Kenneth Anger Net Worth: How Rich is Kenneth Anger?
Kenneth Anger, born Kenneth Wilbur Anglemyer on February 3, 1927, and passed away on May 11, 2023, was an American filmmaker, actor, and author known for his groundbreaking work in the underground experimental film scene.
His career spanned from 1937 to the early 2000s, during which he created nearly 40 short films. Among his notable works are the “Magick Lantern Cycle,” a collection of nine films that blend elements of surrealism, homoeroticism, and the occult.
Anger is recognized as one of America's pioneering openly gay filmmakers, with several of his films released prior to the legalization of homosexuality in the United States. He was also deeply intrigued by the occult and incorporated occult themes into many of his works, influenced by the teachings of English occultist Aleister Crowley and his religion, Thelema.
Born into a middle-class Presbyterian family in Santa Monica, California, Anger claimed to have been a child actor who appeared in the film A Midsummer Night's Dream (1935), although the accuracy of this claim remains disputed.
He began creating short films at the age of ten, but it was his homoerotic film Fireworks (1947) that gained significant recognition, albeit surrounded by controversy. The film's provocative nature led to Anger facing obscenity charges, but he was eventually acquitted.
Following this, he developed a friendship and working relationship with pioneering sexologist Alfred Kinsey. Anger later moved to Europe, where he produced several shorts inspired by the avant-garde scene, such as Eaux d'Artifice (1953) and Rabbit's Moon (1971).
Returning to the United States in the early 1950s, Anger embarked on new projects, including Inauguration of the Pleasure Dome (1954), Scorpio Rising (1964), Kustom Kar Kommandos (1965), and the scandalous gossip book Hollywood Babylon (1965).
While Hollywood Babylon became infamous for its sensationalist claims, many of which were disproven, it generated enduring urban legends. During this period, Anger became acquainted with notable countercultural figures and involved them in his subsequent Thelemite-themed works, such as Invocation of My Demon Brother (1969) and Lucifer Rising (1972).
After encountering challenges in producing a sequel to Lucifer Rising, which he attempted until the mid-1980s, Kenneth Anger retired from filmmaking and shifted his focus to Hollywood Babylon II (1984). However, in the 2000s, he returned to filmmaking, creating shorts for various film festivals and events.
Kenneth Anger cited filmmakers such as Auguste and Louis Lumière, Georges Méliès, and Maya Deren as his influences and served as a significant source of inspiration for directors like Martin Scorsese, David Lynch, and John Waters. His work had a profound impact on other filmmakers, artists, and the emerging art form of music videos, incorporating dream sequences, dance, fantasy, and narrative elements.
Throughout Anger's cinematic works, several recurring themes can be observed. Homoeroticism is prominently featured, starting with Fireworks (1947), which explores Anger's own homosexual awakening through navy officers flexing their muscles and provocative imagery symbolizing sexual fluidity.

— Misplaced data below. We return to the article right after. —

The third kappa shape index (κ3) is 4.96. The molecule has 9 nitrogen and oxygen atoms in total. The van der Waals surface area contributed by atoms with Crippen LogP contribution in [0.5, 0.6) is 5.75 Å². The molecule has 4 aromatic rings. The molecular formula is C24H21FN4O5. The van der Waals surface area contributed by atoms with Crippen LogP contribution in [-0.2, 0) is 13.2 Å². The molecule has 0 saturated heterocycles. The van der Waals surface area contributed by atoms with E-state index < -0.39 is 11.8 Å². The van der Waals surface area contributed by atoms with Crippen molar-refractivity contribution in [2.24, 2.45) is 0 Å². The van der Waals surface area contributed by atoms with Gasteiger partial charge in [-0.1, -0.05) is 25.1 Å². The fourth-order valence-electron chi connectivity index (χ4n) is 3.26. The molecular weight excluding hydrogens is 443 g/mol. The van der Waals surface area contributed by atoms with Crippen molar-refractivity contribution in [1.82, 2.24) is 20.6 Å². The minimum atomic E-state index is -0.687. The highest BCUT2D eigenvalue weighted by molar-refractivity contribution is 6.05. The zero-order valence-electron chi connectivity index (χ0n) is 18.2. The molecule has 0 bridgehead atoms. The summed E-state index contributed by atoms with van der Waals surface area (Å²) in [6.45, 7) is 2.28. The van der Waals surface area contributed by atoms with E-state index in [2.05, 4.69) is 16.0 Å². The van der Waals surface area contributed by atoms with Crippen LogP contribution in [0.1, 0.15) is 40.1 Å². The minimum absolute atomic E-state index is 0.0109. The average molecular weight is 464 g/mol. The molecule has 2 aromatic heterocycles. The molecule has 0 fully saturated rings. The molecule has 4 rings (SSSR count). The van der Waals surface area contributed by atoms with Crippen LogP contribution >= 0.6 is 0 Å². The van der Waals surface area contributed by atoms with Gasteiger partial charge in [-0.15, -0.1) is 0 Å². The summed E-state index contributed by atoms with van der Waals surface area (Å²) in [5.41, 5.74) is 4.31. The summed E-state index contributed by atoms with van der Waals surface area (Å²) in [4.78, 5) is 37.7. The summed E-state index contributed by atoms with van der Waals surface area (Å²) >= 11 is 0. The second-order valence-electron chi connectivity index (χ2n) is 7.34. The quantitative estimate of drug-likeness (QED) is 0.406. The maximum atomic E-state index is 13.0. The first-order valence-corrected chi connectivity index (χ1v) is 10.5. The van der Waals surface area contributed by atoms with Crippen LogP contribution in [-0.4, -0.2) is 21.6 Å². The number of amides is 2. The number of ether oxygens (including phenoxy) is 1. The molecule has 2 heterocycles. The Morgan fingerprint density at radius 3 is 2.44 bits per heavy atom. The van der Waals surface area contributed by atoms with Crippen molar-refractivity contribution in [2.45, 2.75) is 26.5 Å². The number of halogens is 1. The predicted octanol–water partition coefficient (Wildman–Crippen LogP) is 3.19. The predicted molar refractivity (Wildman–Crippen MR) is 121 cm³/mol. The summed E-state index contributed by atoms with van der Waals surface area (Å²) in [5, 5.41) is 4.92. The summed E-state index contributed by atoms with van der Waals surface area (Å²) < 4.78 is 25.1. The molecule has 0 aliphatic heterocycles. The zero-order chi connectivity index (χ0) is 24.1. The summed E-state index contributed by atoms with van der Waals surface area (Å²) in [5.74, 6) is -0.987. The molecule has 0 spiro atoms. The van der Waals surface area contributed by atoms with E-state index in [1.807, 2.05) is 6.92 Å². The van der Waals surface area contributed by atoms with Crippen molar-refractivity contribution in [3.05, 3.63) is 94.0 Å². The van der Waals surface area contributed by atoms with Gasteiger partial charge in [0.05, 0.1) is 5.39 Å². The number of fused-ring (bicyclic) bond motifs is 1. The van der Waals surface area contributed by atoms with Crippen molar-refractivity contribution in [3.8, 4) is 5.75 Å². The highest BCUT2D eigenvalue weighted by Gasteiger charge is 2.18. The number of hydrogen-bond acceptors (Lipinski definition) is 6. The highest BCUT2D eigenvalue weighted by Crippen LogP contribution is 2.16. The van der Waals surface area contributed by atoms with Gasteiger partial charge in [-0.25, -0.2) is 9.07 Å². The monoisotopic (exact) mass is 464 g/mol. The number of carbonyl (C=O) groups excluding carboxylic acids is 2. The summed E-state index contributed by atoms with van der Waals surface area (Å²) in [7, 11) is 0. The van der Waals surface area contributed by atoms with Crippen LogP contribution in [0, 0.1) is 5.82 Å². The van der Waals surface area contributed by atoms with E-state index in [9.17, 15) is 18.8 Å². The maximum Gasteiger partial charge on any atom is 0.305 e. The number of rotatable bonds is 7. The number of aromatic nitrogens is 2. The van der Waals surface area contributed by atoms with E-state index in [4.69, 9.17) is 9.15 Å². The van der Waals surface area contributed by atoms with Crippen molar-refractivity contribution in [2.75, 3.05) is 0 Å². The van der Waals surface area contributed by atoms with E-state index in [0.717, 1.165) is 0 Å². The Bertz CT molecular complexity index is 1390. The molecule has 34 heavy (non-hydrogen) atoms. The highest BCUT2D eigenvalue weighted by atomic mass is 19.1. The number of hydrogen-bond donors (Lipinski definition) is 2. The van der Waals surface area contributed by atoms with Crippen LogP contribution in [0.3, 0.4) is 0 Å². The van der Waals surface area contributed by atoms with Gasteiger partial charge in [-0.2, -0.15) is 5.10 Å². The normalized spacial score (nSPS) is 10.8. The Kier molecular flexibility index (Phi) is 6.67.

Similar homoerotic imagery can be found in Scorpio Rising (1963), featuring a muscular, topless, leather-clad biker, and Kustom Kar Kommandos (1965), where a young man sensually polishes a car, with close-up shots emphasizing his physicality. Naked men also appear in Invocation of My Demon Brother (1969), engaging in wrestling, and Anger Sees Red (2004), showcasing a topless man performing press-ups.
Another prevalent theme in Anger's films is the occult, particularly his own esoteric religion, Thelema. This theme is evident in works like Inauguration of the Pleasure Dome, Invocation of My Demon Brother, and Lucifer Rising, all influenced by Thelemite concepts such as the Aeon of Horus and featuring actors portraying pagan deities.
Anger perceived filmmaking as a form of casting a spell, drawing a connection between film creation and ceremonial magic, a practice associated with Aleister Crowley.
Flames and light are central recurring images in Anger's body of work, with Fireworks showcasing a burning Christmas tree as one example. These images are related to Lucifer, a deity to whom Anger dedicated one of his films, as “Lucifer” translates to “light bearer” in Latin.
Anger frequently employed both classical and pop music in his films to accompany the visual imagery. In Scorpio Rising, he utilized popular songs from the 1950s and 1960s, such as “Torture” by Kris Jensen, “I Will Follow Him” by Little Peggy March, and “Blue Velvet” by Bobby Vinton.
As early as 1941, Anger incorporated music into his films, as seen in Who Has Been Rocking My Dreamboat?, which featured tracks by the Mills Brothers. His use of popular music alongside his visual storytelling had a significant impact on the development of music videos and the rise of MTV, despite Anger expressing his disdain for the music video industry.
Notably, when approached by the band Combustible Edison to direct a video for their song “Bluebeard,” Anger declined, believing that while music could complement film, the reverse approach was meaningless.
Kenneth Anger Net Worth
At the time of his death, he has an estimated net worth not less than $60 million.